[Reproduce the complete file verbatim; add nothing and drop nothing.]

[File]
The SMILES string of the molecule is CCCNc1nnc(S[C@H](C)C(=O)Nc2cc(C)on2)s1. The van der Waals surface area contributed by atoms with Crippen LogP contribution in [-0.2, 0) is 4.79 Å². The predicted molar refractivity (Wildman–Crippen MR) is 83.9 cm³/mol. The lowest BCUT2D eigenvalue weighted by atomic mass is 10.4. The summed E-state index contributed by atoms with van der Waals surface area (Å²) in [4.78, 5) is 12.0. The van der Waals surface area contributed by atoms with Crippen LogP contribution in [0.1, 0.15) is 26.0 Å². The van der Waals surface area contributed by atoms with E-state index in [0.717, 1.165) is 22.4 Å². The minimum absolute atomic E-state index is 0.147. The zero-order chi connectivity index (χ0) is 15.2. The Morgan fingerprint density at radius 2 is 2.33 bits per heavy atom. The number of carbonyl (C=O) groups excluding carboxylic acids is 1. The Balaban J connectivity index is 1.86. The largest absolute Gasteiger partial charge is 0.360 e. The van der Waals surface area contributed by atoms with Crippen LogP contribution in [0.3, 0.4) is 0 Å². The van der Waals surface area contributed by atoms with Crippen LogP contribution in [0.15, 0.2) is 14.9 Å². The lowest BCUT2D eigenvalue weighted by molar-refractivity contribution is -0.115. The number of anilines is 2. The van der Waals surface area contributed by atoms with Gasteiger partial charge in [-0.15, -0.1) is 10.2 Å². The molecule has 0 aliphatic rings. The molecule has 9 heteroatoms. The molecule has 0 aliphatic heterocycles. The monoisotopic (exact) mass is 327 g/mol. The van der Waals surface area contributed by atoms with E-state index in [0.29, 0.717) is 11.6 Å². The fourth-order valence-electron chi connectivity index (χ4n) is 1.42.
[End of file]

The SMILES string of the molecule is CCCNc1nnc(S[C@H](C)C(=O)Nc2cc(C)on2)s1. The van der Waals surface area contributed by atoms with Crippen LogP contribution in [-0.2, 0) is 4.79 Å². The predicted molar refractivity (Wildman–Crippen MR) is 83.9 cm³/mol. The lowest BCUT2D eigenvalue weighted by atomic mass is 10.4. The summed E-state index contributed by atoms with van der Waals surface area (Å²) in [4.78, 5) is 12.0. The van der Waals surface area contributed by atoms with Crippen LogP contribution in [0.1, 0.15) is 26.0 Å². The van der Waals surface area contributed by atoms with E-state index in [0.717, 1.165) is 22.4 Å². The minimum absolute atomic E-state index is 0.147. The zero-order chi connectivity index (χ0) is 15.2. The Morgan fingerprint density at radius 2 is 2.33 bits per heavy atom. The number of carbonyl (C=O) groups excluding carboxylic acids is 1. The Balaban J connectivity index is 1.86. The largest absolute Gasteiger partial charge is 0.360 e. The van der Waals surface area contributed by atoms with Crippen LogP contribution in [0.3, 0.4) is 0 Å². The van der Waals surface area contributed by atoms with Crippen LogP contribution in [0.15, 0.2) is 14.9 Å². The lowest BCUT2D eigenvalue weighted by molar-refractivity contribution is -0.115. The number of anilines is 2. The van der Waals surface area contributed by atoms with Gasteiger partial charge in [-0.15, -0.1) is 10.2 Å². The molecule has 0 aliphatic rings. The molecule has 9 heteroatoms. The molecule has 0 aliphatic heterocycles. The monoisotopic (exact) mass is 327 g/mol. The van der Waals surface area contributed by atoms with E-state index in [0.29, 0.717) is 11.6 Å². The fourth-order valence-electron chi connectivity index (χ4n) is 1.42.